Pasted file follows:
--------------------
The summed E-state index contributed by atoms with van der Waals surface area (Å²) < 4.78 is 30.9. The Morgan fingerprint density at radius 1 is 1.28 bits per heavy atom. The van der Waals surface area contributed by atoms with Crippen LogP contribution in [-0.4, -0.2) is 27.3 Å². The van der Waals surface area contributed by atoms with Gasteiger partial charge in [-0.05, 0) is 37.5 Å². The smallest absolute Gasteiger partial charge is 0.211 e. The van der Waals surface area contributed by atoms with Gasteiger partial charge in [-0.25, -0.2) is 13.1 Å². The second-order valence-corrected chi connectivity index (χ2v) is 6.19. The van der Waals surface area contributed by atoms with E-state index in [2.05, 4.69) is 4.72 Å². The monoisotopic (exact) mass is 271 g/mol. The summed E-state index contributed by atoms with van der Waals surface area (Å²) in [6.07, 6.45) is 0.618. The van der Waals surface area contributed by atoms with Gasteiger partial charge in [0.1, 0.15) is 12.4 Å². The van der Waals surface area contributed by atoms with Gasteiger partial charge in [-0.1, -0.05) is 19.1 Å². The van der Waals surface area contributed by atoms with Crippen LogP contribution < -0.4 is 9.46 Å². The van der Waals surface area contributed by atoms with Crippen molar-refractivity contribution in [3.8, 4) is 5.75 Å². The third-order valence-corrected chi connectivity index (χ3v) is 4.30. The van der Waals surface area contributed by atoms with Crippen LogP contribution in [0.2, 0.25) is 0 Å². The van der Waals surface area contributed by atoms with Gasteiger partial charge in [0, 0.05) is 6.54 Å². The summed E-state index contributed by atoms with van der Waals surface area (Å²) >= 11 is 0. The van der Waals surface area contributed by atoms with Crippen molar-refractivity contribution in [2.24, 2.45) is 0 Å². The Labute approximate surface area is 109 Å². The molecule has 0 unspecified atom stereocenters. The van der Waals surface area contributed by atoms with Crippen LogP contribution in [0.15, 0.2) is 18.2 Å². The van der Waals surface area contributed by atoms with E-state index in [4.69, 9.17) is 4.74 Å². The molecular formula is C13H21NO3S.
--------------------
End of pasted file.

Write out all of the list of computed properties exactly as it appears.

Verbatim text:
The summed E-state index contributed by atoms with van der Waals surface area (Å²) < 4.78 is 30.9. The Morgan fingerprint density at radius 1 is 1.28 bits per heavy atom. The van der Waals surface area contributed by atoms with Crippen LogP contribution in [-0.4, -0.2) is 27.3 Å². The van der Waals surface area contributed by atoms with Gasteiger partial charge in [-0.05, 0) is 37.5 Å². The smallest absolute Gasteiger partial charge is 0.211 e. The van der Waals surface area contributed by atoms with Gasteiger partial charge in [-0.25, -0.2) is 13.1 Å². The second-order valence-corrected chi connectivity index (χ2v) is 6.19. The van der Waals surface area contributed by atoms with E-state index in [2.05, 4.69) is 4.72 Å². The monoisotopic (exact) mass is 271 g/mol. The summed E-state index contributed by atoms with van der Waals surface area (Å²) in [6.07, 6.45) is 0.618. The van der Waals surface area contributed by atoms with Gasteiger partial charge in [0.1, 0.15) is 12.4 Å². The van der Waals surface area contributed by atoms with Gasteiger partial charge in [-0.1, -0.05) is 19.1 Å². The van der Waals surface area contributed by atoms with Crippen LogP contribution < -0.4 is 9.46 Å². The van der Waals surface area contributed by atoms with Crippen molar-refractivity contribution in [3.8, 4) is 5.75 Å². The third-order valence-corrected chi connectivity index (χ3v) is 4.30. The van der Waals surface area contributed by atoms with Crippen LogP contribution in [0.2, 0.25) is 0 Å². The van der Waals surface area contributed by atoms with Gasteiger partial charge in [0, 0.05) is 6.54 Å². The summed E-state index contributed by atoms with van der Waals surface area (Å²) >= 11 is 0. The van der Waals surface area contributed by atoms with Crippen molar-refractivity contribution in [2.24, 2.45) is 0 Å². The Labute approximate surface area is 109 Å². The molecule has 0 unspecified atom stereocenters. The van der Waals surface area contributed by atoms with Crippen LogP contribution in [0.15, 0.2) is 18.2 Å². The van der Waals surface area contributed by atoms with E-state index in [4.69, 9.17) is 4.74 Å². The molecular formula is C13H21NO3S.